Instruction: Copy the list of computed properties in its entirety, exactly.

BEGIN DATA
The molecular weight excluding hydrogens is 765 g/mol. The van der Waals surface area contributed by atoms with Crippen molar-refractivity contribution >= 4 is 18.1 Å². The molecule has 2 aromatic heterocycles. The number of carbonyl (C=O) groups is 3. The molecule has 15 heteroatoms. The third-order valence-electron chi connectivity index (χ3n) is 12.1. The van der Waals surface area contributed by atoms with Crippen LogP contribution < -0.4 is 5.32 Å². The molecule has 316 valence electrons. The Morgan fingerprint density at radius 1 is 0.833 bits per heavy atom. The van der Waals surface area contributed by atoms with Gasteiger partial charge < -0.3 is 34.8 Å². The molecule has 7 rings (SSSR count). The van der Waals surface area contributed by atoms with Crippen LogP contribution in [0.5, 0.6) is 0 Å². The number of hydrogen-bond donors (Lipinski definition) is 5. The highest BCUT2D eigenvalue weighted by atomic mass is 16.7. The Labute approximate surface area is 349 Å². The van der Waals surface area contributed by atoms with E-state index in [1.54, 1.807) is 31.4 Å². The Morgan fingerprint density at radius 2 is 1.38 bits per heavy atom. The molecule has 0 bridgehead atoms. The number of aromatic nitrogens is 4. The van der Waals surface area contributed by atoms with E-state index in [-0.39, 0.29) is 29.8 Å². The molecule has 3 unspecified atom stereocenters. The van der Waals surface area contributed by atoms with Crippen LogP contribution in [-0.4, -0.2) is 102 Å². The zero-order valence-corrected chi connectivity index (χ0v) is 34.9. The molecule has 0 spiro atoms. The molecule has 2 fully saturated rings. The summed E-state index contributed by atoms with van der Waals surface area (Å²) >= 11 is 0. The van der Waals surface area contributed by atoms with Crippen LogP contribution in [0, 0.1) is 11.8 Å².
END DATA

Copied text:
The molecular weight excluding hydrogens is 765 g/mol. The van der Waals surface area contributed by atoms with Crippen molar-refractivity contribution >= 4 is 18.1 Å². The molecule has 2 aromatic heterocycles. The number of carbonyl (C=O) groups is 3. The molecule has 15 heteroatoms. The third-order valence-electron chi connectivity index (χ3n) is 12.1. The van der Waals surface area contributed by atoms with Crippen LogP contribution < -0.4 is 5.32 Å². The molecule has 316 valence electrons. The Morgan fingerprint density at radius 1 is 0.833 bits per heavy atom. The van der Waals surface area contributed by atoms with Gasteiger partial charge < -0.3 is 34.8 Å². The molecule has 7 rings (SSSR count). The van der Waals surface area contributed by atoms with Crippen LogP contribution in [0.5, 0.6) is 0 Å². The number of hydrogen-bond donors (Lipinski definition) is 5. The highest BCUT2D eigenvalue weighted by atomic mass is 16.7. The Labute approximate surface area is 349 Å². The van der Waals surface area contributed by atoms with E-state index in [1.54, 1.807) is 31.4 Å². The Morgan fingerprint density at radius 2 is 1.38 bits per heavy atom. The molecule has 0 bridgehead atoms. The number of aromatic nitrogens is 4. The van der Waals surface area contributed by atoms with E-state index in [-0.39, 0.29) is 29.8 Å². The molecule has 3 unspecified atom stereocenters. The van der Waals surface area contributed by atoms with Crippen LogP contribution in [-0.4, -0.2) is 102 Å². The zero-order valence-corrected chi connectivity index (χ0v) is 34.9. The molecule has 0 spiro atoms. The molecule has 2 fully saturated rings. The summed E-state index contributed by atoms with van der Waals surface area (Å²) >= 11 is 0. The van der Waals surface area contributed by atoms with Crippen LogP contribution in [0, 0.1) is 11.8 Å².